ERM – The Crucial Questions
1 March 2008 Michael Garner
Michael Garner of Intel answers the crucial questions on emerging research materials (ERM).
At the tenth anniversary of the international technology roadmap for semiconductors (ITRS), a new chapter declares that emerging research materials (ERM) could provide solutions to future technological challenges. Michael Garner answers the crucial questions on ERM.
Global Semiconductor Forum: Can the industry keep Moore's Law through the 2012-2015 ITRS 'brick wall'?
Michael Garner: Our industry believes we can continue Moore's Law well beyond this point. The goal of the ITRS is to identify future issues and encourage researchers, suppliers and our industry to identify solutions. Because of this the ERM chapter was added to the 2007 ITRS roadmap to identify materials in research with the potential for solving specific 'brick wall' issues.
GSF: What are emerging research materials (ERM)?
MG: ERM include low dimensional materials, such as carbon nanotubes, nanowires, nanoparticles, III-V compounds, graphene, macromolecules, self assembling materials, complex metal oxides and spin materials. The challenge for all these includes interface and integration for potential applications and metrology and modelling necessary in accelerating progress.
GSF: What role could ERM play to extend Moore's Law?
MG: ERM could provide advanced lithography solutions, enable extreme CMOS novel device concepts and provide low resistance electrical interconnects and advanced packaging capabilities.
GSF: What ERM have the potential to extend CMOS to extreme limits of scaling and what challenges does that pose?
MG: There is a lot of interest in III-V compounds, carbon nanotubes, semiconductor nanowires and graphene and graphitic carbon as potentially extreme CMOS technologies. The ability to control properties and deposit them in controlled locations and directions is required and is very challenging. Other issues include the control of doping, formation of low resistance contacts and integration with other materials, which is also very difficult.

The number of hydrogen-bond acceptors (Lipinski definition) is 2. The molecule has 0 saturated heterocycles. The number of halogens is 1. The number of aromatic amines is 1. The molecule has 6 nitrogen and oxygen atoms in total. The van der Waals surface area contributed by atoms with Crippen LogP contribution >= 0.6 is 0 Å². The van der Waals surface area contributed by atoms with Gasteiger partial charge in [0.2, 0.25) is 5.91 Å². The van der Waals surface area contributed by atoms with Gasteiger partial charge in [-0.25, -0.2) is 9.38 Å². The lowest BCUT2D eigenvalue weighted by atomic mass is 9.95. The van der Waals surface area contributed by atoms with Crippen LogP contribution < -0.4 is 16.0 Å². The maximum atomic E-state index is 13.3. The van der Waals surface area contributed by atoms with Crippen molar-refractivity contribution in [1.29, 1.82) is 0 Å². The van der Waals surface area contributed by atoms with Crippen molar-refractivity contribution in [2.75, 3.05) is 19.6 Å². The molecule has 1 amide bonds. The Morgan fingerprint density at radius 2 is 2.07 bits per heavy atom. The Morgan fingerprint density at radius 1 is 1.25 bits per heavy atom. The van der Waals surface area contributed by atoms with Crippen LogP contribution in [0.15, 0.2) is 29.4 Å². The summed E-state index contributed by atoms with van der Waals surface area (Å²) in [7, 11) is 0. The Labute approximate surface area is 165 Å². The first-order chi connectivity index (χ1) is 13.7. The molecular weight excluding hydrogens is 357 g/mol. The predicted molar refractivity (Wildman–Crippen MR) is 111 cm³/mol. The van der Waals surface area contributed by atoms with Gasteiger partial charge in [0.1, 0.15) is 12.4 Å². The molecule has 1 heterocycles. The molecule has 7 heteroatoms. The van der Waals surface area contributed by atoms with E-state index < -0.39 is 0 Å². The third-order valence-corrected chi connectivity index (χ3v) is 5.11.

GSF: What ERM have the potential to extend lithography and what are the challenges involved?
MG: Novel macromolecules could enable resist with the ability to print smaller features and reduced line-edge roughness. Combined lithography with self assembled materials has the potential for generating features at higher density than the lithography with reduced line edge roughness. Macromolecules are needed to improve imprint technology. Each of these has promise but have significant challenges to be viable solutions. These are highlighted in the ERM chapter.
GSF: Are there any materials that could extend interconnect scaling?
MG: Potential materials to extend interconnects include low dimensional materials such as CNTs as vias or interconnects or novel nanowires. Macromolecules could enable new ultra low-K inter-level dielectrics.
GSF: How difficult is it to integrate a new material into IC technology?
MG: The integration is extremely difficult and has often required over ten to 15 years from identification and research to implementation. Integration of a new material often requires new processes, these must be compatible with other materials on the wafer. The formation of 'reliable' interfaces is also challenging, requiring significant effort.
GSF: What are the options to continue scaling beyond CMOS?
MG: The ITRS (ERD) chapter identifies a number of alternate-state memory and logic technologies, based on alternate 'state' operation. Examples include ferroelectric FET memories, fuse-anti-fuse memories, molecular state, spin state and others. The emerging research devices (ERD) chapter has a comprehensive options list and a critical assessment of their capabilities.
GSF: What are the materials' challenges for 'beyond CMOS' devices?
MG: The critical challenges to support these beyond CMOS devices are to identify materials with properties that enable the stable state and that enable reading or changing the state in a reliable manner. Since less is known about the required material properties for different device concepts, research is needed to understand the mechanisms of state change in the materials.
GSF: Would 'beyond CMOS' devices be integrated on silicon wafers?
MG: It is not clear whether they need to be integrated on the silicon wafer at this stage. In many cases, it would be preferred but if devices offer significant advantages, heterogeneous integration might be an option.
GSF: Would 'beyond CMOS' be a direct replacement for CMOS devices?
MG: That is unclear. CMOS performs many functions extremely well so having a direct replacement might be very difficult. On the other hand, beyond CMOS may enable new information processing architectures that complement CMOS.